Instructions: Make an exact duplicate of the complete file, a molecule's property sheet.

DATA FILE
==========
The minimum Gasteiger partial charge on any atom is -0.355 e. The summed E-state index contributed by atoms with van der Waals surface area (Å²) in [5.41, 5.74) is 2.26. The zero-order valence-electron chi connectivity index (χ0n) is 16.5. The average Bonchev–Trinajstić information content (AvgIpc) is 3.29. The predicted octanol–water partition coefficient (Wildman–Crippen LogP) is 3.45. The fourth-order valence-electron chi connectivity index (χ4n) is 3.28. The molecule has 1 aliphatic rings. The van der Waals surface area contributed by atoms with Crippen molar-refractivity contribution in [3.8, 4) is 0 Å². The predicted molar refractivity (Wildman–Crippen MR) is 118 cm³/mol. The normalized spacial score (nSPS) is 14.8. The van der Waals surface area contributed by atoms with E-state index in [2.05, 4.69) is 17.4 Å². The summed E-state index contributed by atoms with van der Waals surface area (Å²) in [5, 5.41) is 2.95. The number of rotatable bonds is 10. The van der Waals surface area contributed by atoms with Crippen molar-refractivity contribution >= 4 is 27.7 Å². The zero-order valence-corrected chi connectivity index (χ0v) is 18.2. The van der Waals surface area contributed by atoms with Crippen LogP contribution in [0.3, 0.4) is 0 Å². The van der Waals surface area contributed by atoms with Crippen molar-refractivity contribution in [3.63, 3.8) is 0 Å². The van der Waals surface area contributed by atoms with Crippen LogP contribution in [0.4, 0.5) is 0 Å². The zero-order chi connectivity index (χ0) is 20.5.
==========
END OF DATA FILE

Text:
The minimum Gasteiger partial charge on any atom is -0.355 e. The summed E-state index contributed by atoms with van der Waals surface area (Å²) in [5.41, 5.74) is 2.26. The zero-order valence-electron chi connectivity index (χ0n) is 16.5. The average Bonchev–Trinajstić information content (AvgIpc) is 3.29. The predicted octanol–water partition coefficient (Wildman–Crippen LogP) is 3.45. The fourth-order valence-electron chi connectivity index (χ4n) is 3.28. The molecule has 1 aliphatic rings. The van der Waals surface area contributed by atoms with Crippen molar-refractivity contribution in [3.8, 4) is 0 Å². The predicted molar refractivity (Wildman–Crippen MR) is 118 cm³/mol. The normalized spacial score (nSPS) is 14.8. The van der Waals surface area contributed by atoms with E-state index in [2.05, 4.69) is 17.4 Å². The summed E-state index contributed by atoms with van der Waals surface area (Å²) in [5, 5.41) is 2.95. The number of rotatable bonds is 10. The van der Waals surface area contributed by atoms with Crippen molar-refractivity contribution >= 4 is 27.7 Å². The zero-order valence-corrected chi connectivity index (χ0v) is 18.2. The van der Waals surface area contributed by atoms with Crippen LogP contribution in [0.3, 0.4) is 0 Å². The van der Waals surface area contributed by atoms with Crippen molar-refractivity contribution in [3.63, 3.8) is 0 Å². The van der Waals surface area contributed by atoms with Crippen LogP contribution in [0.4, 0.5) is 0 Å². The zero-order chi connectivity index (χ0) is 20.5.